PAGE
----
Supreme Court: Use of ‘Ta Khubzul Badlain’ in Sale Deed Not Solely Determinative of Transaction Nature

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Published on: 1 August 2023 at 23:01 IST

The Supreme Court of India has made an important observation regarding the use of the term ‘Ta Khubzul Badlain’ in a sale deed. The Court stated that this term alone cannot decisively determine the true nature of a transaction.

The two-judge Bench comprising Justice Abhay S. Oka and Justice Rajesh Bindal highlighted that the term must be examined in conjunction with the entire context of the sale deed, including its recitals and conditions, to ascertain the actual nature of the transaction.

The Court clarified that typically, when a sale deed is executed and registered, and it contains recitals concerning the payment of consideration and delivery of possession, the sale is considered complete, even if the sale price remains unpaid.

Consequently, canceling the sale deed in its entirety becomes improbable. However, an exception to this rule is the practice of ‘Ta Khubzul Badlain.’ Nonetheless, the Court emphasized that the mere presence of this expression in a sale deed is not sufficient to determine the actual nature of the transaction.

Instead, all the terms, conditions, and recitals mentioned in the document must be thoroughly evaluated to arrive at the correct conclusion regarding the transaction.

The case before the Court involved a property purchased through a registered sale deed, where the plaintiff claimed to have paid off the debts owed by the defendant as part of the consideration. Subsequently, the defendant executed a deed of cancellation and a gift deed pertaining to the property.

The plaintiff filed a lawsuit seeking a declaration of title and alleging that the gift deed was forged. The Trial Court ruled in favor of the plaintiff, but the High Court overturned the decision, asserting that the plaintiff did not pay the consideration and, therefore, had no right to the property.

Dissatisfied with the High Court’s ruling, the plaintiff filed a Civil Appeal before the Supreme Court challenging the impugned order.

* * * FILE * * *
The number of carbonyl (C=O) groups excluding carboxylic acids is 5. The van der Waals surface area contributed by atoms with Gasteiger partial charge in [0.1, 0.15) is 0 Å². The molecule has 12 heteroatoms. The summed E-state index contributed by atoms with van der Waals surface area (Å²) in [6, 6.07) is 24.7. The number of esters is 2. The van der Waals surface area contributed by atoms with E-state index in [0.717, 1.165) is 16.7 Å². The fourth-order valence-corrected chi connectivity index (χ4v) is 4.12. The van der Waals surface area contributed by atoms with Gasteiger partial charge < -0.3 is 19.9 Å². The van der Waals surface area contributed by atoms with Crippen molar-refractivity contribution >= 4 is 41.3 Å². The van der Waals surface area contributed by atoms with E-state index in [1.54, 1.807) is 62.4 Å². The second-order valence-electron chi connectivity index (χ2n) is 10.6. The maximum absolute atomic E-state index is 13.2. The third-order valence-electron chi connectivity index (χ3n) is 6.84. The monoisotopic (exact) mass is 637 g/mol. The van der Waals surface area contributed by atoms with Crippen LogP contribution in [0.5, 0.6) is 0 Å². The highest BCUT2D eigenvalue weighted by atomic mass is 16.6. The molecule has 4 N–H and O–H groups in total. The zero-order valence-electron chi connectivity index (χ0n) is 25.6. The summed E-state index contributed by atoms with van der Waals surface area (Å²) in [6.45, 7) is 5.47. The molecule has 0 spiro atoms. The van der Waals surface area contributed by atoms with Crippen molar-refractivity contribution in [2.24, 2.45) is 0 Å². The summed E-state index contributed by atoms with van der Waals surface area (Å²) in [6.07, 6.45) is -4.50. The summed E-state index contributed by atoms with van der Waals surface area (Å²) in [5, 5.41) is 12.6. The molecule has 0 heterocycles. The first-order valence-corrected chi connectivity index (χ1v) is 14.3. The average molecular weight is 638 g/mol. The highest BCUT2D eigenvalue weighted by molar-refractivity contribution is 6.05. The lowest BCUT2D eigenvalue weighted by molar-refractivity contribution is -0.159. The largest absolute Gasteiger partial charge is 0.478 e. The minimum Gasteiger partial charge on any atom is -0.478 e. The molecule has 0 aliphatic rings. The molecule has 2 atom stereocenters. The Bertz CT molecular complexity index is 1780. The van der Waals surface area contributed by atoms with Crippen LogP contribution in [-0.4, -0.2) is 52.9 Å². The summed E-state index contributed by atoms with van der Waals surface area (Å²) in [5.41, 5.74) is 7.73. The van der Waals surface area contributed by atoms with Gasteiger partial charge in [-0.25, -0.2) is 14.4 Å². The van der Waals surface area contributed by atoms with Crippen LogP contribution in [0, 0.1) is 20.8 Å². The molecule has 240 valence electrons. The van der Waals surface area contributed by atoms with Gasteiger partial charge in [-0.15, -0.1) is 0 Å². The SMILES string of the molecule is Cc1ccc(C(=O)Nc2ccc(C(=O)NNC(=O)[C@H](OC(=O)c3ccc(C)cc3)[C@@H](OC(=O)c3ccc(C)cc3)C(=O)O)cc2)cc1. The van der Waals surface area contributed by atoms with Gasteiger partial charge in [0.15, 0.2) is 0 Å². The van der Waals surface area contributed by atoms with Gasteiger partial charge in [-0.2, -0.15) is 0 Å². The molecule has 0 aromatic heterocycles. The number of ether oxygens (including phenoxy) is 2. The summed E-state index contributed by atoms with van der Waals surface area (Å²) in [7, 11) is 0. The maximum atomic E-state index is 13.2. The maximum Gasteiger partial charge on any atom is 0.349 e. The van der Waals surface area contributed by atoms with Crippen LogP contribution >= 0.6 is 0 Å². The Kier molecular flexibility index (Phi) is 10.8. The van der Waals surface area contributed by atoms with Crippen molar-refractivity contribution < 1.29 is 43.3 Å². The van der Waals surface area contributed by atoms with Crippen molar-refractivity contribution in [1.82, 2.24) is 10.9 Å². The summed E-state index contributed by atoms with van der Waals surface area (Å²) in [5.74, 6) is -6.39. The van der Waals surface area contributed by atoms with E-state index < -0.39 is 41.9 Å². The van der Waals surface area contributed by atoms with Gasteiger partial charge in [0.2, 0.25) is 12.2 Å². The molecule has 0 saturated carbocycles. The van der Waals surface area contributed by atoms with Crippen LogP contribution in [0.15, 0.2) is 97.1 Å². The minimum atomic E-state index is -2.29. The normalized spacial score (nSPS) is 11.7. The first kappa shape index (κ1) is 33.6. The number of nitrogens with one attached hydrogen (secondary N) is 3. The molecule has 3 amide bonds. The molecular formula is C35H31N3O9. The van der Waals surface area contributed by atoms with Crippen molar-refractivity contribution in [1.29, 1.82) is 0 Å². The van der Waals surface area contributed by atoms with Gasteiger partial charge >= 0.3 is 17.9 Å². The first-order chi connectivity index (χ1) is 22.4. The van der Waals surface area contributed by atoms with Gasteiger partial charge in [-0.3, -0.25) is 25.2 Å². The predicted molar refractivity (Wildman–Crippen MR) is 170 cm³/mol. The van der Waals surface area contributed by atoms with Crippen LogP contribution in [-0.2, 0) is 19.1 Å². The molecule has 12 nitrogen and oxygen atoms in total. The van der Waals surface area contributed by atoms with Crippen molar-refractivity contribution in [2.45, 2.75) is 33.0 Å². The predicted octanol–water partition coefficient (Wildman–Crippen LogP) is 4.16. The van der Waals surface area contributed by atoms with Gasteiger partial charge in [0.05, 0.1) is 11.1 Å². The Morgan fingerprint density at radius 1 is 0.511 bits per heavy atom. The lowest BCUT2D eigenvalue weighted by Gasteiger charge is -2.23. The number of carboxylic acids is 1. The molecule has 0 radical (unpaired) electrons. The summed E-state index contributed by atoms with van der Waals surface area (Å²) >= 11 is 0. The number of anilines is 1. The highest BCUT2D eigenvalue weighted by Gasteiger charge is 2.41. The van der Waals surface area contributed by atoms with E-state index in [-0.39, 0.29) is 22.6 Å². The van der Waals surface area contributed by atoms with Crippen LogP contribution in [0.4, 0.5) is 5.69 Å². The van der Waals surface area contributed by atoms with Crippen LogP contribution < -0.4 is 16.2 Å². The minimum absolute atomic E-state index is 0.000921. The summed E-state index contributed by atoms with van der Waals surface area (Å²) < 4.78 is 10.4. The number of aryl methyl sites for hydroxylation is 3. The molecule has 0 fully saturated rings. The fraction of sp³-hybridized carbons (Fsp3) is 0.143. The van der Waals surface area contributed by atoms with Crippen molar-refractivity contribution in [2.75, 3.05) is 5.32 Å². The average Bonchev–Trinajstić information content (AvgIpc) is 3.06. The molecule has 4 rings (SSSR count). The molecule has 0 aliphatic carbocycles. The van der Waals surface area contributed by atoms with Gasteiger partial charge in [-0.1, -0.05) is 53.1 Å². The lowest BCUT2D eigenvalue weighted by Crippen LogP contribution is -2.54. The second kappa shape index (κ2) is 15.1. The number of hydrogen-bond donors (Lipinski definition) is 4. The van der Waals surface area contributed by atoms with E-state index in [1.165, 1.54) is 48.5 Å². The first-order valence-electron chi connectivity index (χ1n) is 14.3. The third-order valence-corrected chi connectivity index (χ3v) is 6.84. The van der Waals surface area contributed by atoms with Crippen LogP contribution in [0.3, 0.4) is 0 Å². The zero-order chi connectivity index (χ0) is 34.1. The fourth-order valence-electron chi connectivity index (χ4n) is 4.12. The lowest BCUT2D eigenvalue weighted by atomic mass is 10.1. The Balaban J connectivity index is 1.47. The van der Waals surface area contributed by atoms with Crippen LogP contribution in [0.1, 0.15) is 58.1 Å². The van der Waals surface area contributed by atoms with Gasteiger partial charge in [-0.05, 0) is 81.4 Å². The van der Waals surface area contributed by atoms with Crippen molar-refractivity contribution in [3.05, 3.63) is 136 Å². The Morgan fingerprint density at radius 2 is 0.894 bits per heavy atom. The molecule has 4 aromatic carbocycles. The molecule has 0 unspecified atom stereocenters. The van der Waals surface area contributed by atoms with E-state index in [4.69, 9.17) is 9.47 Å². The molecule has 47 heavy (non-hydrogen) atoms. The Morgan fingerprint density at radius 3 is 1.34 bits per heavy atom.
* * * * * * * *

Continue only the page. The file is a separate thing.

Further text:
The Supreme Court observed that, according to the Sale Deed executed under Section 54 of the Transfer of Property Act (TPA), the plaintiff indeed became the owner of the property. The Court underlined that the use of the term “Ta Khubzul Badlain” in the Sale Deed was not determinative of the transaction’s nature.

 The Sale Deed explicitly stated that the plaintiff acquired ownership and possession of the property, and the defendant had no claim or title to it.

The Court highlighted the significance of the recitals regarding the transfer of title and possession, emphasizing that these crucial aspects could not be ignored.

The Court further clarified that even if there were unpaid considerations, the defendant could not unilaterally cancel the Sale Deed.

The plaintiff’s ownership was established, and he was entitled to possession of the property. Additionally, the Court noted that the second defendant, who received a gift deed from the first defendant, had no right as the latter had no transferable title. Consequently, the unilateral cancellation deed executed by the first defendant was not binding on the plaintiff, as he did not consent to it.

In conclusion, the Supreme Court allowed the Appeal, set aside the High Court’s impugned order, and restored the decree passed by the Trial Court, affirming the plaintiff’s ownership and entitlement to possession of the property.

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